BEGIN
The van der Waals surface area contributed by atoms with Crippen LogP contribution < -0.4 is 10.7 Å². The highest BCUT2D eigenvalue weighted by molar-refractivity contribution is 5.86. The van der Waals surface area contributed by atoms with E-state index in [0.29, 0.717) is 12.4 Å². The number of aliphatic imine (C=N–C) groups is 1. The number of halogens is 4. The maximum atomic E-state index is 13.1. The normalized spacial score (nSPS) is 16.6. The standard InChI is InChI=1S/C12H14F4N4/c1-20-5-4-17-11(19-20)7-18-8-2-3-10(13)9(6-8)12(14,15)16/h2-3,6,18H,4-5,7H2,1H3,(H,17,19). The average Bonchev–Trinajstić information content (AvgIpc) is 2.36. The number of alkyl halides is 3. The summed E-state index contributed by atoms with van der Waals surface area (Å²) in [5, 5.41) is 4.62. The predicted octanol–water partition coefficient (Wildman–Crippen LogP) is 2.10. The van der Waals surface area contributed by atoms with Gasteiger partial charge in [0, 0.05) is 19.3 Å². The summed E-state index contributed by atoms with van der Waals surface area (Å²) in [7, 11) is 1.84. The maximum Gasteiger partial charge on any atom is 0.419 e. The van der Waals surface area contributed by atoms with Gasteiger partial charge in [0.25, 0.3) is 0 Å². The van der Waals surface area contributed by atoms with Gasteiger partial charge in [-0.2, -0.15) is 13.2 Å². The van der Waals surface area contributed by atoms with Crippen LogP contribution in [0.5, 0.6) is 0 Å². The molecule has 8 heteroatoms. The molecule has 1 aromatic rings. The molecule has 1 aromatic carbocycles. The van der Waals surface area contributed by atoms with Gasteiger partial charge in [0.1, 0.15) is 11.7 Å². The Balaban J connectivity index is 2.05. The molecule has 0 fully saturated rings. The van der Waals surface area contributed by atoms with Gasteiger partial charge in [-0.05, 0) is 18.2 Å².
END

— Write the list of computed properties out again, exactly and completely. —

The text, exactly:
The van der Waals surface area contributed by atoms with Crippen LogP contribution < -0.4 is 10.7 Å². The highest BCUT2D eigenvalue weighted by molar-refractivity contribution is 5.86. The van der Waals surface area contributed by atoms with E-state index in [0.29, 0.717) is 12.4 Å². The number of aliphatic imine (C=N–C) groups is 1. The number of halogens is 4. The maximum atomic E-state index is 13.1. The normalized spacial score (nSPS) is 16.6. The standard InChI is InChI=1S/C12H14F4N4/c1-20-5-4-17-11(19-20)7-18-8-2-3-10(13)9(6-8)12(14,15)16/h2-3,6,18H,4-5,7H2,1H3,(H,17,19). The average Bonchev–Trinajstić information content (AvgIpc) is 2.36. The number of alkyl halides is 3. The summed E-state index contributed by atoms with van der Waals surface area (Å²) in [5, 5.41) is 4.62. The predicted octanol–water partition coefficient (Wildman–Crippen LogP) is 2.10. The van der Waals surface area contributed by atoms with Gasteiger partial charge in [0, 0.05) is 19.3 Å². The summed E-state index contributed by atoms with van der Waals surface area (Å²) in [7, 11) is 1.84. The maximum Gasteiger partial charge on any atom is 0.419 e. The van der Waals surface area contributed by atoms with Gasteiger partial charge in [0.25, 0.3) is 0 Å². The van der Waals surface area contributed by atoms with Gasteiger partial charge in [-0.2, -0.15) is 13.2 Å². The van der Waals surface area contributed by atoms with Crippen LogP contribution in [0.5, 0.6) is 0 Å². The molecule has 8 heteroatoms. The molecule has 1 aromatic rings. The molecule has 1 aromatic carbocycles. The van der Waals surface area contributed by atoms with Gasteiger partial charge in [0.1, 0.15) is 11.7 Å². The Balaban J connectivity index is 2.05. The molecule has 0 fully saturated rings. The van der Waals surface area contributed by atoms with Gasteiger partial charge in [-0.05, 0) is 18.2 Å².